Get to know The Holocaust Survivor who Helped Bring The Transformers to America
Henry Orenstein was the first to realize the potential for Transformers in America back when it was starting out in Japan. He convinced Hasbro to invest in the toys and is the reason why this site exists today. You might not of known though that Orenstein is a survivor of the Holocaust. In an interview with Newsweek that was published back in December, Orenstein tells the story of his fight for freedom in the Jewish concentration camp and how he managed to survive one of the worst cases of human rights abuse. He also tells of how he found the Transformers and how he was able to garner the attention of Hasbro.
You can read the full article on newsweek.com
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Henry turned the small toy car over in his hands, gauging the weight of it. He’d spotted the thing in a showroom at the New York Toy Fair, on a shelf off to the side, so far away from the main display he assumed it had been discarded.
He gently flipped the front doors open and nudged the backseat, and poof: The car transformed into a plane. He thought, This is the best idea I’ve seen in many years!
“He went into a trance,” recalls Susie, who was with him that day. “I didn’t know what he was talking about!”
It was the early 1980s; Topper had filed for bankruptcy in 1972 after the bank called back their loan (Susie calls it “the blemish on his career”), but Henry had remained in the business, pitching ideas to large toy companies.
He always had an eye for the overlooked, so when he saw that car turn into a plane, he got the feeling he’d had many times before. “Ideas don’t come in little pieces. It’s in; it’s out. It’s there, or it’s not. It’s like a sparkle,” he says. “I was just an inventor. You needed a big company to do what I thought should be done: making real transformations from complex things to other complex things.”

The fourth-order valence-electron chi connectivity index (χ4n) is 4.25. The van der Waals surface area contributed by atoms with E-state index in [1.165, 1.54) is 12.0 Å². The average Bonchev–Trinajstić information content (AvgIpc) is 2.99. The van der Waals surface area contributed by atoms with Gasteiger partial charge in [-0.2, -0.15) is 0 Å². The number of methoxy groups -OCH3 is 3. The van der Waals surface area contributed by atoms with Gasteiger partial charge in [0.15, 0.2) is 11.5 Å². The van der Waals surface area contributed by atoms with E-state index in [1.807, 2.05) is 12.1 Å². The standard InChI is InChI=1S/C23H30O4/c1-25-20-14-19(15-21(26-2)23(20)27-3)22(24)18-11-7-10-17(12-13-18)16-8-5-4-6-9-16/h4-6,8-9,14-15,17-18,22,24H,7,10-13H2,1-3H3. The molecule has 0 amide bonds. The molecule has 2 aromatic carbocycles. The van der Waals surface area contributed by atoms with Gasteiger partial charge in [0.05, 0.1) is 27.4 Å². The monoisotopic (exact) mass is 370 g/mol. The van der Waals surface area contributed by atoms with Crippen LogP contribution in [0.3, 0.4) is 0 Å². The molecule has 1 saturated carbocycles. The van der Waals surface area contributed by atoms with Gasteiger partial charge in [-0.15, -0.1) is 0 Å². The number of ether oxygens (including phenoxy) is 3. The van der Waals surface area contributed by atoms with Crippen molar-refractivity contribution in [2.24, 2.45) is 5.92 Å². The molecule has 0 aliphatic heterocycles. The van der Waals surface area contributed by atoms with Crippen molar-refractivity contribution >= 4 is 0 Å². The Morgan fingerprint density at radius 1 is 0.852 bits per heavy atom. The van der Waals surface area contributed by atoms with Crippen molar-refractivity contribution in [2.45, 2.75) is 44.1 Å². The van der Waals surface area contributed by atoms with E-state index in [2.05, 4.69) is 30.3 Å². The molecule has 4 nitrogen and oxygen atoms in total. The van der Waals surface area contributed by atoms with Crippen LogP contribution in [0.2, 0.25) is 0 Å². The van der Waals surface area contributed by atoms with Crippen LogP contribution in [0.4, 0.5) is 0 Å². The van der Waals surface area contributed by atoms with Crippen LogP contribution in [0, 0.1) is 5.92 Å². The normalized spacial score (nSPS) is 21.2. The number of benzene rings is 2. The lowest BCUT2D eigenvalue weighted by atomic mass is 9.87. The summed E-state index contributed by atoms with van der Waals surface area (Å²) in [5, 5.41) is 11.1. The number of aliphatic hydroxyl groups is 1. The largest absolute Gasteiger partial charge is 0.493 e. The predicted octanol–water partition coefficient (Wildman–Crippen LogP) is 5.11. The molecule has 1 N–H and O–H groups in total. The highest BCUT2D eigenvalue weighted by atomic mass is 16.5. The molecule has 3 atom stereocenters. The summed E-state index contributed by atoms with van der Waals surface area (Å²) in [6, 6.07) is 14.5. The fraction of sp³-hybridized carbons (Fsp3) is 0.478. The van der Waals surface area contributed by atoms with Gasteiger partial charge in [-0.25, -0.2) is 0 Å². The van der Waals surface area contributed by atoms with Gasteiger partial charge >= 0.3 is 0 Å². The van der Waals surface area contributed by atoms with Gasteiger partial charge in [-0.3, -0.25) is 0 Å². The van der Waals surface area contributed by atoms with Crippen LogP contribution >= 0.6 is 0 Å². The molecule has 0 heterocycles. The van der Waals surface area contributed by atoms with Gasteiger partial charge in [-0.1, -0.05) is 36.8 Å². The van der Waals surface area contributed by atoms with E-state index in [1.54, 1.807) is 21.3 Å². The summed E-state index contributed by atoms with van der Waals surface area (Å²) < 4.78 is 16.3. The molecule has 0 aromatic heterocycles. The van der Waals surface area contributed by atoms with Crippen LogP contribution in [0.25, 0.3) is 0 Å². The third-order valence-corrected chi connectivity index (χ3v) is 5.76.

That tiny car was manufactured by a Japanese toy company named Takara. “I knew the president,” Orenstein says. “I went to him and said, ‘I think this could be a great thing, building a bridge between Japanese ingenuity and American marketing.’”
He then went to Hasbro, the toy giant behind G.I. Joe and My Little Pony, and became a matchmaker, pitching his vision for a line of transforming toys that went far beyond cars turning into planes. “Very definitely, Henry was the bridge in this one transaction with Takara,” says Alan Hassenfeld, former chairman and CEO of Hasbro. “Henry basically had a sense that Transformers was going to be something that would be transformational for the toy industry.… To be able to take a car and, with a little bit of dexterity, change it into another toy, that was something magical.”
“It was Henry who really saw the magic, the potential, that was inside all these different brands that Takara was presenting,” says Tom Warner, Senior Vice President of the Transformers franchise. “There’s a lot of toys out there, but it takes a very special individual to look at something, identify it, and say it will be a big hit in the U.S. ”